Last week, the OPEC+ group concluded its monthly ministerial meeting and decided to maintain status quo on its pre-approved production adjustment plan. Subsequently, members reaffirmed the increase in April ’22 monthly production target by 400,000 barrels per day. The cartel believes that the current dynamics in the global oil market are not being driven by market fundamentals but geopolitical developments. As a result, OPEC+ considers the global oil market to be well-balanced and not needing any new drastic action.
Year-to-date, crude oil prices have rallied strongly on back of tight supply by OPEC+ and the Russia-Ukraine conflict. As of last Friday, Brent and WTI oil benchmarks had risen by 51.8% ytd and 53.8% ytd respectively to USD118.10/b and USD115.70/b respectively. Oil prices are currently at their highest level since at least 2008.
Russia is the world’s third-largest producer of oil, supplying around 60% of oil exports to Europe and another 20% to China. As the Russian-Ukraine conflict deteriorated last week, oil markets priced in the risks of Russian oil being barred from international oil markets, amidst other international sanctions.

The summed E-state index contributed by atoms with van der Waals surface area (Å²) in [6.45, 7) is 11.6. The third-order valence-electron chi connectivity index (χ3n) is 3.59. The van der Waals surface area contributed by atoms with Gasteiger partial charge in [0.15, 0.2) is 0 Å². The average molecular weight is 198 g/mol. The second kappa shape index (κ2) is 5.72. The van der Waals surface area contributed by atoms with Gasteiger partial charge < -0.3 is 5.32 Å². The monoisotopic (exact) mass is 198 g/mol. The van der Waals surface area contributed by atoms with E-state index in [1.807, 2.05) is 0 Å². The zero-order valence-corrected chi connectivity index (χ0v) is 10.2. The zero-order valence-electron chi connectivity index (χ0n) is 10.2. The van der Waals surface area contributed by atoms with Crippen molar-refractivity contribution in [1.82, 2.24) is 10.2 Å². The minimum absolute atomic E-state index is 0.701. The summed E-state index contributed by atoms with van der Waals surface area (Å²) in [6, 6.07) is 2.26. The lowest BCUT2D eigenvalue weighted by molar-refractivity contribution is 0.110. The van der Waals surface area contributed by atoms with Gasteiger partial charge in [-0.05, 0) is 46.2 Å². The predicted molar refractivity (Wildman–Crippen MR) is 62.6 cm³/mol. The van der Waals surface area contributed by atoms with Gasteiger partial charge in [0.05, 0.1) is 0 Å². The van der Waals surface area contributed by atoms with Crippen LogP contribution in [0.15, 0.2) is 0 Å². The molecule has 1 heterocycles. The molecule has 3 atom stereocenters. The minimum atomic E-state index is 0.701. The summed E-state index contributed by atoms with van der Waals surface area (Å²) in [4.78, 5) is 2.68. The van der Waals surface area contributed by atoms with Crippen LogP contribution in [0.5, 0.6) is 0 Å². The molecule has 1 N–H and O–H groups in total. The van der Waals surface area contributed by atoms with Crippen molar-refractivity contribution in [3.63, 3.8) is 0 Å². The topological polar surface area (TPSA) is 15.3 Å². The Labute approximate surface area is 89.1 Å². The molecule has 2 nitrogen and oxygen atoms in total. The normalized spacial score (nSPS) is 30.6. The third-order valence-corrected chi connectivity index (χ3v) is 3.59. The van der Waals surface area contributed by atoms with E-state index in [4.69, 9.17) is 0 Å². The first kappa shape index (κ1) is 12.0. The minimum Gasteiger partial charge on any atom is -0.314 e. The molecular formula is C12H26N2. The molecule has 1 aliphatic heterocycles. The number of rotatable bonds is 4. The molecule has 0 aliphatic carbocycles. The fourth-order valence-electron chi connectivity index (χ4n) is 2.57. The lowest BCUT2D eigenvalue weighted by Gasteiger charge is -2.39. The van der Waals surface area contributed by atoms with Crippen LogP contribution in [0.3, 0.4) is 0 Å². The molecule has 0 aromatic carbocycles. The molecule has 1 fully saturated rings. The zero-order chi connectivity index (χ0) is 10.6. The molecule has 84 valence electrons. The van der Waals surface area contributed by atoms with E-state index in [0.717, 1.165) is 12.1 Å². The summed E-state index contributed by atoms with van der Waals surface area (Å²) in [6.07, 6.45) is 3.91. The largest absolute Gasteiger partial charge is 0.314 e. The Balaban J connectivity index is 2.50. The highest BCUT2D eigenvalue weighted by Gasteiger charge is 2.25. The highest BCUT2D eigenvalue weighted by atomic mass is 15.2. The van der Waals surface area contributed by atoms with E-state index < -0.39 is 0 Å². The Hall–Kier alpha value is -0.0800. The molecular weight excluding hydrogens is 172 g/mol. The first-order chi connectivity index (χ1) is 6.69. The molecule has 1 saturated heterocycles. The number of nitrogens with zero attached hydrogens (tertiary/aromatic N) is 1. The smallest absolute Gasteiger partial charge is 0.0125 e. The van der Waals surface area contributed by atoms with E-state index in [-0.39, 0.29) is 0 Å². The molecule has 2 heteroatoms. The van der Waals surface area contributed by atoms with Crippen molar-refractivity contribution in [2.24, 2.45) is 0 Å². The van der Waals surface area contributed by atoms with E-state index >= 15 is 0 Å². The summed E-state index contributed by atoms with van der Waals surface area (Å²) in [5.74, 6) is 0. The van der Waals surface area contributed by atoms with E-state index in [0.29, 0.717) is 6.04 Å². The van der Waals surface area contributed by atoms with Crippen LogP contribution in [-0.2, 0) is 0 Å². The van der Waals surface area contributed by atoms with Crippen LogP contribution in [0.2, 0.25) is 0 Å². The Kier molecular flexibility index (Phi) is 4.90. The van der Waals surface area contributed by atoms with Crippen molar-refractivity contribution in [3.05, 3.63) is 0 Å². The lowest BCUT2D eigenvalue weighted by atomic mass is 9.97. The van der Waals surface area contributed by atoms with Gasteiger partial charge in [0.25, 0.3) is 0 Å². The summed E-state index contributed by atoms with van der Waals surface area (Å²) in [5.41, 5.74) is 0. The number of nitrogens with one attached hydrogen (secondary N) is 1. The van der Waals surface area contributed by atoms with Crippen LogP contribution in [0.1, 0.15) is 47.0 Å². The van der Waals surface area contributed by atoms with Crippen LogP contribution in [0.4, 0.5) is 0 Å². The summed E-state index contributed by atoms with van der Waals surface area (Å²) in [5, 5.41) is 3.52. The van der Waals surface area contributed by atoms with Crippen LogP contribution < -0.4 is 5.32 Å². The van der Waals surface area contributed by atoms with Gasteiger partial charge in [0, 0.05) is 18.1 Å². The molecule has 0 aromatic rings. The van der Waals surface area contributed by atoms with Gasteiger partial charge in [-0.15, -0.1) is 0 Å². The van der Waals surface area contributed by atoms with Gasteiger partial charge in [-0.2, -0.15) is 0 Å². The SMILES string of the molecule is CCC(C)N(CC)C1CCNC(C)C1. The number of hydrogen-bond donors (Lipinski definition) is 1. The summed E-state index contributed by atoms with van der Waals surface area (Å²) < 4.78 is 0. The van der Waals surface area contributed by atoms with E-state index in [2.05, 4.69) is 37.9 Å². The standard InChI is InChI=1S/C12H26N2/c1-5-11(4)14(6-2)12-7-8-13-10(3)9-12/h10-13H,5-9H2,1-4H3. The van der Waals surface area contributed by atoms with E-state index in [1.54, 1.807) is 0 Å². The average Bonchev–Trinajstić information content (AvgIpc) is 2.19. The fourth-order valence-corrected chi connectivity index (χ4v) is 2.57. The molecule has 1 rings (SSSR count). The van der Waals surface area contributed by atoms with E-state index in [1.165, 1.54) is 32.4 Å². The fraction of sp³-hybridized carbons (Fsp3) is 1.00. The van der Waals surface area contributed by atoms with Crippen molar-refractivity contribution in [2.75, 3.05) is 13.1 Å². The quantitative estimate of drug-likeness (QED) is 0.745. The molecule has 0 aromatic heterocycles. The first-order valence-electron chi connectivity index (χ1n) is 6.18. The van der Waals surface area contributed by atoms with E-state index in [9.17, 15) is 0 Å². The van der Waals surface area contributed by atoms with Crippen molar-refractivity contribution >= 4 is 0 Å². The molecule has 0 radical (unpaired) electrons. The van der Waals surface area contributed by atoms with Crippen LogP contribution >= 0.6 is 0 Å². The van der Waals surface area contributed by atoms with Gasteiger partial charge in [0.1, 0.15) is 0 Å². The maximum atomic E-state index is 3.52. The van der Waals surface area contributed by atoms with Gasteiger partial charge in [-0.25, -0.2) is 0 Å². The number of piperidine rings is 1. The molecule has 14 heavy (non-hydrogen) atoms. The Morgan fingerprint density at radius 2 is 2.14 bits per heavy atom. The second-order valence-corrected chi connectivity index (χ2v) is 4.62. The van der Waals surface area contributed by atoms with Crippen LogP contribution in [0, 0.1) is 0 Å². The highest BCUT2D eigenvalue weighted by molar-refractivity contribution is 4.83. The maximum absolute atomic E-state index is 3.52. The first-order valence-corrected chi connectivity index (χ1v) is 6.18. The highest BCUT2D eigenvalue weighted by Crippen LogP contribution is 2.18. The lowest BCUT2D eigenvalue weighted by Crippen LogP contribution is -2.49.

In the coming weeks, global oil market dynamics will be shaped by emerging developments in Iran and Libya. Iran will potentially reach a new nuclear deal with the US. Iran oil output could disrupt oil markets if sanctions are dropped. In Libya, a new wave of riots and force majeure events could trigger another civil conflict in the country, worsening the global supply situation.
For Nigeria, production and evacuation challenges continue to limit oil output. OPEC data shows that Nigeria’s oil output was down by 10.6% on average in 2021, missing its OPEC+ target by 10.4%. Nigeria’s oil output of 1.40 mbpd (excluding condensates) in January ’22 missed the OPEC+ target of 1.68 mpbd by around 17%. OPEC+ has raised Nigeria’s March oil output target to 1.72 mbpd (from a February target of 1.70 mbpd), despite missing targets in January and February respectively.
The head of Nigeria’s state oil corporation, Mele Kyari, last week vowed to increase Nigeria’s oil production. In February, S&P Global commodity insights reported that Nigeria’s Forcados (previously under force majeure) is now back on stream. Similarly, some key export crude grades – Agbami, Bonny Light, and Qua Iboe – recorded steady increases in recent weeks. This points to a potential increase in Nigeria’s output if rejuvenation efforts are sustained.